The following article is an opinion piece and reflects the views of only the author and not those of AllOnGeorgia.
Imagine you are teaching a Kindergarten class and it’s story time. You call your class to the special reading area to enjoy a colorful picture book. If this is your first week on the job, you have a hard time concentrating on reading the story to your class because each time you look up you are deeply disturbed. Little Sally is vigorously picking her nose as if she’s getting paid for it, little Johnny is licking his hand and little Sue just picked something off the carpet and put it in her mouth.
You try desperately to refocus and point out an eye-catching illustration in hopes of distracting these students from contracting a disease. Wincingly, you glance back at the class to see Sally eat her…gross! For a veteran teacher, it’s just another day on the job. Swapping germs comes with the territory and Kindergarten teachers move in closer anyway. No hazmat suit needed, they just get close, germs and all.
If you are a germaphobe, you have stopped reading already. I wish I could say it gets better, but scripture has something much more germy to offer in today’s text. In John chapter nine a man who was blind from birth is completely healed. Jesus spit on the ground, made some mud with his saliva, and put it on the man’s eyes (verse 6). After this man received his sight, he was asked three different times, “HOW were your eyes opened?”. Like us, the people in this man’s town were like, “Jesus did what?”.
Children have no concept whatsoever of social distancing. They are not deterred by runny noses, tears, coughs or sneezes. As adults, we have been conditioned to keep our distance. Perhaps we have been hurt or someone’s affliction rubbed off on us causing us to think twice before getting too close again. There are dozens of reasons for us to separate ourselves from others. Sometimes we do it intentionally and sometimes unintentionally.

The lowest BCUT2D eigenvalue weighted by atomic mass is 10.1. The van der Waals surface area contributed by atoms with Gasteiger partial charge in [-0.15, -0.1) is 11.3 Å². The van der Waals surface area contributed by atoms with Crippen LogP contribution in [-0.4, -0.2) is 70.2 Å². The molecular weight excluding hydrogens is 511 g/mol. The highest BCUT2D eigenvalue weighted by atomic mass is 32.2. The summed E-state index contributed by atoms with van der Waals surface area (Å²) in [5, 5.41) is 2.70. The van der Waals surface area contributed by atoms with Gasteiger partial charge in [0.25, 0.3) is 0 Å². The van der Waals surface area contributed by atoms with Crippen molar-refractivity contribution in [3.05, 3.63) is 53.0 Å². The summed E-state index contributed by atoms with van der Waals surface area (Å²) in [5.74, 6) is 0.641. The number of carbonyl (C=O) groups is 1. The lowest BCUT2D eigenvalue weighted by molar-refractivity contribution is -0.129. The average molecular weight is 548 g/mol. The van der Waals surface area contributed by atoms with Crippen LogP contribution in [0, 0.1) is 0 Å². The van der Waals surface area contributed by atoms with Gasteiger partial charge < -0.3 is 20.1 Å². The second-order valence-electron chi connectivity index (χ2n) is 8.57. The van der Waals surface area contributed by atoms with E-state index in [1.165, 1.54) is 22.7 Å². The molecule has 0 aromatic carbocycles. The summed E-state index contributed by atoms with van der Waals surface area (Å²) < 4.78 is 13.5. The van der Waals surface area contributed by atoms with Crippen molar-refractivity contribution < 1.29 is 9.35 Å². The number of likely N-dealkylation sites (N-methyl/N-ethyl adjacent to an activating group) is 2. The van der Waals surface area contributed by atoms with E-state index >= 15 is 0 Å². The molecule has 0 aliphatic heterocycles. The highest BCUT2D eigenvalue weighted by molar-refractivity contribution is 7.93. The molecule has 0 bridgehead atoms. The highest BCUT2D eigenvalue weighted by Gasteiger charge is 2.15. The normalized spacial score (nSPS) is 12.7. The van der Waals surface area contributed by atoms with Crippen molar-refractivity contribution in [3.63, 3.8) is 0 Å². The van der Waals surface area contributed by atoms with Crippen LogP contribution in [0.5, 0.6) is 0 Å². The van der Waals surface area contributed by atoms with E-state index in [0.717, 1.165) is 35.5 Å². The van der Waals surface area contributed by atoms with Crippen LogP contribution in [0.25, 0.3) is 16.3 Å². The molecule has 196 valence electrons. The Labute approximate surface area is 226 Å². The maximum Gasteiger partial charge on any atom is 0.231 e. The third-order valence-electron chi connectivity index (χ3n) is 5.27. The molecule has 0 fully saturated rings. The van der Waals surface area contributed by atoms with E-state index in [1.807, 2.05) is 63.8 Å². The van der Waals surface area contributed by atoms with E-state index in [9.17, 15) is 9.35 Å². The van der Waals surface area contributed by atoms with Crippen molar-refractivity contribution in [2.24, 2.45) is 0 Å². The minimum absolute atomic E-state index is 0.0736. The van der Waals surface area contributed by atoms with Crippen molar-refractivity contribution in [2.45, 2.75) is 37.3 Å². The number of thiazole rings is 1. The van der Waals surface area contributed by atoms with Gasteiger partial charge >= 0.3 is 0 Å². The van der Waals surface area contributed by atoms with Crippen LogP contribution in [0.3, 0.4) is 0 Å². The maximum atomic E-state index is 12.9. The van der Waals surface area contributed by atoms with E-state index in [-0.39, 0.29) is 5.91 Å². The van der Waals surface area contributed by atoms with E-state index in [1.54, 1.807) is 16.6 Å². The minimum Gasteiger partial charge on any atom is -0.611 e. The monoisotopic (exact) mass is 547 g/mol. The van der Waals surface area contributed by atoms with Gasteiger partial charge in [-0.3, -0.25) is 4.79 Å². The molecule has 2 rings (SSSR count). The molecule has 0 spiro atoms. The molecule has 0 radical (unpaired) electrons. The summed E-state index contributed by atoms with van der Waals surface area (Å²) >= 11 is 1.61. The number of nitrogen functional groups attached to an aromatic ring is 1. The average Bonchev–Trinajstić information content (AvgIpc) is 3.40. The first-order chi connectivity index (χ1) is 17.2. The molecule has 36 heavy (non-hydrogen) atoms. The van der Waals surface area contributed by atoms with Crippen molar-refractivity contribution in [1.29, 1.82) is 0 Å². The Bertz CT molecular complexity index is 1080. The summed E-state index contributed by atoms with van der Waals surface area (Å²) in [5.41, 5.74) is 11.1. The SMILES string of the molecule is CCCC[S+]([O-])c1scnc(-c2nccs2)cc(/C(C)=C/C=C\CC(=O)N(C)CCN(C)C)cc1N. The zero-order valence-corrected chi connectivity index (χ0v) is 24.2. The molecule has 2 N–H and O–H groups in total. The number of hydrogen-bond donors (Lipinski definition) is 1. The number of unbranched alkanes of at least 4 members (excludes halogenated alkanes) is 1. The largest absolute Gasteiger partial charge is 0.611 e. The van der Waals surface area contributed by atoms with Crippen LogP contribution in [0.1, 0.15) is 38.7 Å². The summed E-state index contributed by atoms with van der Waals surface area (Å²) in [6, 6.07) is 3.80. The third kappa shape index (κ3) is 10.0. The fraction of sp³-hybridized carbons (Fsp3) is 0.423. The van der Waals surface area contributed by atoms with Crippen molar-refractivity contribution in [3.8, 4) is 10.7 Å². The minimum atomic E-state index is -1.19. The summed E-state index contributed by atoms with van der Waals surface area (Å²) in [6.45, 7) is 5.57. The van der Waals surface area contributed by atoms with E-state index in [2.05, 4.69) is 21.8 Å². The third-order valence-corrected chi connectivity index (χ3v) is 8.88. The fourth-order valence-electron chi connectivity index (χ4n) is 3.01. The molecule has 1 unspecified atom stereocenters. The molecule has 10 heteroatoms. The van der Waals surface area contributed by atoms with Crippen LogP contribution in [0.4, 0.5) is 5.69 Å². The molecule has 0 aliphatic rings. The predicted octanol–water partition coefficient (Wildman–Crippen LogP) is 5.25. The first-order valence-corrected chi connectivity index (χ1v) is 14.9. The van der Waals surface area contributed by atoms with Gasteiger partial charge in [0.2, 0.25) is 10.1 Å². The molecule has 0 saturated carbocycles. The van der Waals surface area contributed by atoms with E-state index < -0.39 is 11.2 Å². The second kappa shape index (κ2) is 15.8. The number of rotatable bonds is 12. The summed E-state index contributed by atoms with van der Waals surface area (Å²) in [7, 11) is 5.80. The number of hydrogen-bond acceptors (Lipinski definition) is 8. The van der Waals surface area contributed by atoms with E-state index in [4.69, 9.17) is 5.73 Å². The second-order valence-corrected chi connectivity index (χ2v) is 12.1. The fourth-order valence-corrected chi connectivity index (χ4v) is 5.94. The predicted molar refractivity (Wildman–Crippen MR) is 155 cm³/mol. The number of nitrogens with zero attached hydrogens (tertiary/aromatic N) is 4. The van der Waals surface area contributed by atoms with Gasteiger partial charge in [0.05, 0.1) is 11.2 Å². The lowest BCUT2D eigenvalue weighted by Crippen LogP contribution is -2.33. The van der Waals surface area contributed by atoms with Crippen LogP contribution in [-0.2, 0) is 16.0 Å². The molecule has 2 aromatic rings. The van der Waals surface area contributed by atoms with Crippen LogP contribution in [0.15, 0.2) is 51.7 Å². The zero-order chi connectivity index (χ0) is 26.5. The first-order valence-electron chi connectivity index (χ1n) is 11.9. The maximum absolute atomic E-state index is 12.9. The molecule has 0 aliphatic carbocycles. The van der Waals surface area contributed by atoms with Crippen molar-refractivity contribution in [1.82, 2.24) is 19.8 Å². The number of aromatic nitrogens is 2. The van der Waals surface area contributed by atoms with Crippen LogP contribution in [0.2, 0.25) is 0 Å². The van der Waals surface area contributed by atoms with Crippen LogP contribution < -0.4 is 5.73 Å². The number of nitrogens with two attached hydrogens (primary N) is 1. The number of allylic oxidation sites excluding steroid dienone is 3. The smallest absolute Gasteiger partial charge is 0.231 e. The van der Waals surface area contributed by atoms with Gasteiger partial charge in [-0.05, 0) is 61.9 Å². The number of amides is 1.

Jesus intentionally used his spit and his touch to make a blind man see. The religious Pharisees had a big problem with this. They even kicked the man out of the temple over this healing. Excommunicated because they preferred a more distant, tidy and legalistic way of worshipping God. I mean spit? That is way too invasive. The Pharisees failed to see a miracle and focused instead on the mess and the belief that the Sabbath had been violated.
“One thing I do know. I was blind, but now I see!” the blind man exclaimed in John 9:25. Jesus came to teach us that no more will there be distance between God and man. He is a relational God who is not deterred by your mess. He will move in as close as you will let him. In our relationships with people, we will do well to remember the story of the blind man. It teaches us to move in. As those who imitate Christ, we want others germs on us. It shows we have held a hand in prayer, we have had our shoulder cried on and we have cradled someone’s face in our hands.
“Come to me as a little child” the bible says. We can learn a lot from that little Kindergarten class. They don’t let their mess get in the way of their relationships. Spiritual germaphobes miss what God has in store for them through the relationships that He wants to bless. And for those literal germaphobes, who pushed your way through to the end of this article, I leave you with some relief.
After Jesus rubbed the blind man’s eyes with mud, he told him to go wash in the Pool of Siloam. This relational Jesus we serve knows that when we move in close with others, the way he intends, things will get messy. Jesus is always there to wash us clean. He may take you through a mess, but he won’t leave you there. “…wash me and I will be whiter than snow” Psalm 51:7
By: Nadolyn Lee
Nadolyn has served in church ministry in the areas of music, children and youth for over thirty years. She is creator of ‘Dirt Road Believer’ YouTube channel where she produces Christian devotions every Tuesday and Thursday. Her home is in Summerville, GA with her husband and four children.